The same fact has also highlighted a flaw in the Department of Labor regulations on a foreign registered nurse's eligibility for an immigrant visa - upon plain reading of the statutory language employers in the second group of "CGFNS-non-relying" states are not able to petition for foreign registered nurses! The foreign registered nurses who want to work in these states neither have a CGFNS certificate due to these Nursing Boards' credentials verification policy, nor possess a full and unrestricted license due to state general licensing provision to issue a nursing license only to an applicant with a Social Security Number.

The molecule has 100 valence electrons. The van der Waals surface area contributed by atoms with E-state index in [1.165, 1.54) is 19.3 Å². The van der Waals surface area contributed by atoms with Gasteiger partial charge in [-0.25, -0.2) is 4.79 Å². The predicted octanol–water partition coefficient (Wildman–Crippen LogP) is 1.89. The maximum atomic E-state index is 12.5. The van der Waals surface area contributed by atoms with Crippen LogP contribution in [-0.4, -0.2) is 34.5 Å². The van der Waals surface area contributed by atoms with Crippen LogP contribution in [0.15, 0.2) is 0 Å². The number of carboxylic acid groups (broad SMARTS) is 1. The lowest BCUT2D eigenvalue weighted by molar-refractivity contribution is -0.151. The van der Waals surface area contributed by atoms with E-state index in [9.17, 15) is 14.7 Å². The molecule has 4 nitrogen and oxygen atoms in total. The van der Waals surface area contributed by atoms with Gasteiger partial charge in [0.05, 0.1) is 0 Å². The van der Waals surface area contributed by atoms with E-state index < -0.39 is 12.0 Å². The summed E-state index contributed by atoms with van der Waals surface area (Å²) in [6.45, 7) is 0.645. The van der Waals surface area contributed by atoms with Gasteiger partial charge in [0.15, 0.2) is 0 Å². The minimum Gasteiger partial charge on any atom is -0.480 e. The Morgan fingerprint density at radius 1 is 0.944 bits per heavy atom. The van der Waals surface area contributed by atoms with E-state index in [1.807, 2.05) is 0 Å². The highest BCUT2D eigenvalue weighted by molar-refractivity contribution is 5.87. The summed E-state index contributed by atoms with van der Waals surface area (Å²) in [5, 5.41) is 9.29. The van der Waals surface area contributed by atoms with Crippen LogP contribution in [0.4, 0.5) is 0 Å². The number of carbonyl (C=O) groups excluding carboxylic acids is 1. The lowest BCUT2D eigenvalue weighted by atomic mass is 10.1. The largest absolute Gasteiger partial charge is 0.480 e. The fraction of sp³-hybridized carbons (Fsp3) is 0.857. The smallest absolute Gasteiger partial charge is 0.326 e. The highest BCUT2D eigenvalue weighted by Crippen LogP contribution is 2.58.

Due to the fact that the Social Security Administration issues a social security number only to the applicant who can prove the documentary evidence of an alien status, it is not possible for a foreign registered nurse to apply and obtain a social security number before obtaining a permanent residence status that is possible only after being issued an immigrant visa. We have a full vicious circle: 1) an immigrant visa can't be approved without a full and unrestricted nursing license, 2) a nursing license can't be obtained without a social security number, 3) a social security number can't be issued without approval of the immigrant visa!
Recognition of NCLEX-RN